We met up for supper at the ‘Cueva of Mora Luna’, a restaurant in the
His book Driving Over Lemons had brought him great success and now translated into Spanish under the title Entre Limones it was bringing him a similar success in
There he was, the same as ever, with his contagious smile and energetic gestures. He talked about his book with warmth and humour, the audience was amused and asked numerous questions.
Driving Over Lemons was his debut as a writer, and a great success all over the world, this was followed by A Parrot in the Pepper tree and the Almond Blossom Appreciation Society. Seen through the eyes of an outsider, Chris takes us to La Alpujarra, a mountainous region south of
After the presentation, we talked for a few minutes and fixed a meeting for some time when he was more relaxed and did not have so many commitments with his Spanish publisher Almuzara.
“Do you know that my editor, Manuel Pimentel, used to be a minister in Aznar’s government,” Chris said as we looked at the menu. “He is a really nice man, very cultivated and a workaholic. He is amazing.”
Chris wore his glasses, his face was sun-tanned and smiling as usual, he spoke with his characteristic enthusiasm. “I have just been contacted by an English newspaper to write something about Andalucia, but in a too romantic way. I do not feel comfortable with that, there is a dark side of what is happening with all the building that is going on. I told them I would do it if they allow me to write about this too.”
I asked him about the reaction towards the Spanish translation of Driving Over Lemons. “People seem to have liked it. The only criticism has come from the man who used to be the Mayor of Orgiva, but I doubt if he has really read the book. I get stopped in the street. ‘Cristobal, I saw you on TV – that must be good for the village.’ They are great characters,” Stewart said. “I did not expect it to make such an impact. And the same thing has happened in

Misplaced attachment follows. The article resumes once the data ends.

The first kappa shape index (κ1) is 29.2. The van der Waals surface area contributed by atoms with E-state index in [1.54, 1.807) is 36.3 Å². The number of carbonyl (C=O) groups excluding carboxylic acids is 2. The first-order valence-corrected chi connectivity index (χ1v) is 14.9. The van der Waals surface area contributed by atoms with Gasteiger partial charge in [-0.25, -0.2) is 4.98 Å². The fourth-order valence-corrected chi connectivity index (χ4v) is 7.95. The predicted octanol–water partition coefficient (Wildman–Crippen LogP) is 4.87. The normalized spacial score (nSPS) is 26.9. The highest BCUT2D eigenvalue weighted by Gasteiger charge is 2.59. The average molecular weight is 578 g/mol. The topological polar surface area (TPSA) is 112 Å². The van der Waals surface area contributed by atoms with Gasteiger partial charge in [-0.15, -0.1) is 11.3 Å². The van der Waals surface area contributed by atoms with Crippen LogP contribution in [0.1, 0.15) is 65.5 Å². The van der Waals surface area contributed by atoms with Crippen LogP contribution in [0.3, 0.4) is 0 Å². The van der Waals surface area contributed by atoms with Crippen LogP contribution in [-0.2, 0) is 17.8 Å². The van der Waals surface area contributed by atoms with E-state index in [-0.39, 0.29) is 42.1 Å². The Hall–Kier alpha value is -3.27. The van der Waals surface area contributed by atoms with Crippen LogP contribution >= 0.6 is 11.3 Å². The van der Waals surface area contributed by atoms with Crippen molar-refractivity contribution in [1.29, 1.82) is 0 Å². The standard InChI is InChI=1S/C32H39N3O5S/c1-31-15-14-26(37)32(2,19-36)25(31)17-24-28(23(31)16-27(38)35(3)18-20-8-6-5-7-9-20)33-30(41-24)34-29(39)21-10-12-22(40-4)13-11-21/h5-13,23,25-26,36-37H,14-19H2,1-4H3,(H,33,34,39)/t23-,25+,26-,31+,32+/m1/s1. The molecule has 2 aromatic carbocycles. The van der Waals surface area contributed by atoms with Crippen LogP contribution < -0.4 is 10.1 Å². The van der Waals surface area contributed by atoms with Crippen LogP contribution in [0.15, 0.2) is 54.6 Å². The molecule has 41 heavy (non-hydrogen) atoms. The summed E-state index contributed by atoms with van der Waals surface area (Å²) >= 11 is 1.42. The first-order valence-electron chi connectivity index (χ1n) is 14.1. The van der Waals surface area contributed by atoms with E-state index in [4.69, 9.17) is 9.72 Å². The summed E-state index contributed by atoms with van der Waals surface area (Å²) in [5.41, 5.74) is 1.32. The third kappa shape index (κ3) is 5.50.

In spite of all the success, Chris and his family live as before. They use solar energy, have a vegetable patch and swim in their ecological swimming pool. “We still live in El Valero, a cortijo on the wrong side of the river, and the perfect place being at the junction of two rivers for building a dam. It seems that there was project, but it has not been done.” I mentioned other writers who have been threatened to leave their land, the writer Alistair Boyd in Ronda, for example. “It is a shame that things are changing so quickly for the worse. All the large-scale building and the concrete everywhere repel me. My translator, Alicia, was planning to leave
The evening moved on, and we talked about future projects. “I am quite involved in ecological matters. I was in
I then asked him about his writing an if we can expect some new book soon “Writing has been a discovery but I do not know if there will be a fourth book about us after The Parrot on a Pepper Tree and The Almond Blossom Appreciation Society. You never known what will happen next. Maybe in a few years we will disappear as a race because of our own fault.”
The night was coming to an end. Chris and Ana had to return to their cortijo, to their daughter Chloë and all their animals including a misanthropic parrot. “Maybe we have been a bit too negative about things. There are still nice corners in Andalucia. Look at that moon on those mountains.” This made reminded me Gerald Brenan’s descriptions of the mountains in the Alpujarra at the feet of
No matter how bad the situation,